Zebra and quagga mussels (also known as invasive mussels) are small, freshwater bivalves that are usually cream coloured with darker bands or stripes. They are non-native and can cause damage to the environment, the economy, and human health once established. They are originally from Eastern Europe. In the mid 80s they arrived in North America in the ballast water of ocean liners and since then they have spread across the continent through the waterways and overland on trailered boats. To date, there has been no reported introduction of live zebra or quagga mussels into B.C. lakes or waterways. Zebra and quagga mussels are not established in British Columbia, Alberta, Saskatchewan, Oregon, Idaho, or Washington – and we would like to keep it that way!

Zebra and quagga mussels can be spread between lakes by contaminated watercraft, boat trailers, live bait wells, and even fishing gear. Adult zebra and quagga mussels can attach to virtually any solid surface. The young mussels float in water for the first month, so they will naturally move into lakes and rivers and can be moved unknowingly in bilge or ballast water, or live wells.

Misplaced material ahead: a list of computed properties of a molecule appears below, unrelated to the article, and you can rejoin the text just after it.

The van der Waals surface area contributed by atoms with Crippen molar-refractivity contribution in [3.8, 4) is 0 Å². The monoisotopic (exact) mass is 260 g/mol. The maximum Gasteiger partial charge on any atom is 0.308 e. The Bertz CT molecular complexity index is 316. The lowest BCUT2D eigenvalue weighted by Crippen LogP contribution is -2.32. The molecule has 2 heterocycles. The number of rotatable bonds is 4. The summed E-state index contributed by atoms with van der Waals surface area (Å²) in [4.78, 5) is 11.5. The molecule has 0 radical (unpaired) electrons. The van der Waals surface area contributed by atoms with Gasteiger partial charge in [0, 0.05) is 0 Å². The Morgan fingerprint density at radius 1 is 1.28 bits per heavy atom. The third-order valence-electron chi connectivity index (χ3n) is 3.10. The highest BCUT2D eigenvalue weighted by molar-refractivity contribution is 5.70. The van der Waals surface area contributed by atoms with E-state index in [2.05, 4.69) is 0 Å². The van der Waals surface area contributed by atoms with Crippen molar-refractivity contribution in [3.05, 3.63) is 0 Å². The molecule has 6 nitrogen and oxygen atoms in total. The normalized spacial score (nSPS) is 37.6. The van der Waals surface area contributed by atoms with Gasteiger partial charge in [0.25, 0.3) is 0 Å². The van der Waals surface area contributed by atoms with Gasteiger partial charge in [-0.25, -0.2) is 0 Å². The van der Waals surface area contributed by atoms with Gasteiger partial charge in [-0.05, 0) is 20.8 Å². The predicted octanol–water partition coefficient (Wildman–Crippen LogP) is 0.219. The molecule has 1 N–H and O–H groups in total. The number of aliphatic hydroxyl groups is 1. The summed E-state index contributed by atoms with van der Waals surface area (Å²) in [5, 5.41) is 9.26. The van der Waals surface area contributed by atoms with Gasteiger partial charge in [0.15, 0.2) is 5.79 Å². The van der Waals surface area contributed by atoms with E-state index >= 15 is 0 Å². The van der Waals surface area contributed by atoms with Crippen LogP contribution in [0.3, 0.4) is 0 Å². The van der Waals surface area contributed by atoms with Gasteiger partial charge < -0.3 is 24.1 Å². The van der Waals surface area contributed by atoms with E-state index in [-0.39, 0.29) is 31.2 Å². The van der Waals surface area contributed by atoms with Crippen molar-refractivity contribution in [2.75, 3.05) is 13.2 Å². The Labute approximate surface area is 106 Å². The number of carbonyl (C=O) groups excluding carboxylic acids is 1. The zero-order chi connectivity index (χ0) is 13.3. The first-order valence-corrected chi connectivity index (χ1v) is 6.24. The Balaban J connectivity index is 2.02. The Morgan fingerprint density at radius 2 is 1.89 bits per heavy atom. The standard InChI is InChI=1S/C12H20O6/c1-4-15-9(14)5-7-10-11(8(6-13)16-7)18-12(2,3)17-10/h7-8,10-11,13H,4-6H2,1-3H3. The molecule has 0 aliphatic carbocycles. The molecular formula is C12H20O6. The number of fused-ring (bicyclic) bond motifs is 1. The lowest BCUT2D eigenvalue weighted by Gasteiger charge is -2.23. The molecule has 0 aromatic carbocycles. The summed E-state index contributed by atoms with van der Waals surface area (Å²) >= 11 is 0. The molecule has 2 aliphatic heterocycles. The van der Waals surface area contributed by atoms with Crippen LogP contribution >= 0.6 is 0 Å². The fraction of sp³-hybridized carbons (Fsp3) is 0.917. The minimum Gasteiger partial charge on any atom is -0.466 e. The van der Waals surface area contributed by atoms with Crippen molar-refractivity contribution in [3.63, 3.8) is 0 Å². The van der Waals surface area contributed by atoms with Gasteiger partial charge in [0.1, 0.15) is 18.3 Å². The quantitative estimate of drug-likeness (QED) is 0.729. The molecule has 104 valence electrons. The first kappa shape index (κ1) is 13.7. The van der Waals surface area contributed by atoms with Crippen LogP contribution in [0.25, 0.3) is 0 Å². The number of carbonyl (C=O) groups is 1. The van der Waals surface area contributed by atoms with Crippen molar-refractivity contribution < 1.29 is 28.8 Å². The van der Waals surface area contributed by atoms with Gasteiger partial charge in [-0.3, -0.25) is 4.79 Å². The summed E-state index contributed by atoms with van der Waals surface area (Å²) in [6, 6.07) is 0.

A study conducted in 2013 estimated that it could cost the Okanagan up to $43 million dollars if invasive mussels were to arrive. However, the value of our ecosystems, water quality, and the beauty of our lakes is priceless! 

We all need to take responsibility to protect the Okanagan from the devastating impacts of zebra and quagga mussels. At this time there are no known methods for eliminating invasive mussels without severely damaging the ecosystem of the water body in which they’ve been found. The public’s help in preventing the spread of these highly invasive species is essential. 

We are proud to be working in cooperation with the Okanagan Basin Water Board on their Don't Move A Mussel campaign. We appreciate their financial and in-kind support for our aquatic invasive species prevention program.

Invasive mussel questions

Invasive Mussel FAQ

Learn frequently asked questions about invasive mussels. 

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Invasive Mussels: Why Care?

Watch our video about how invasive mussels could affect the Okanagan.

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Invasive mussels in hand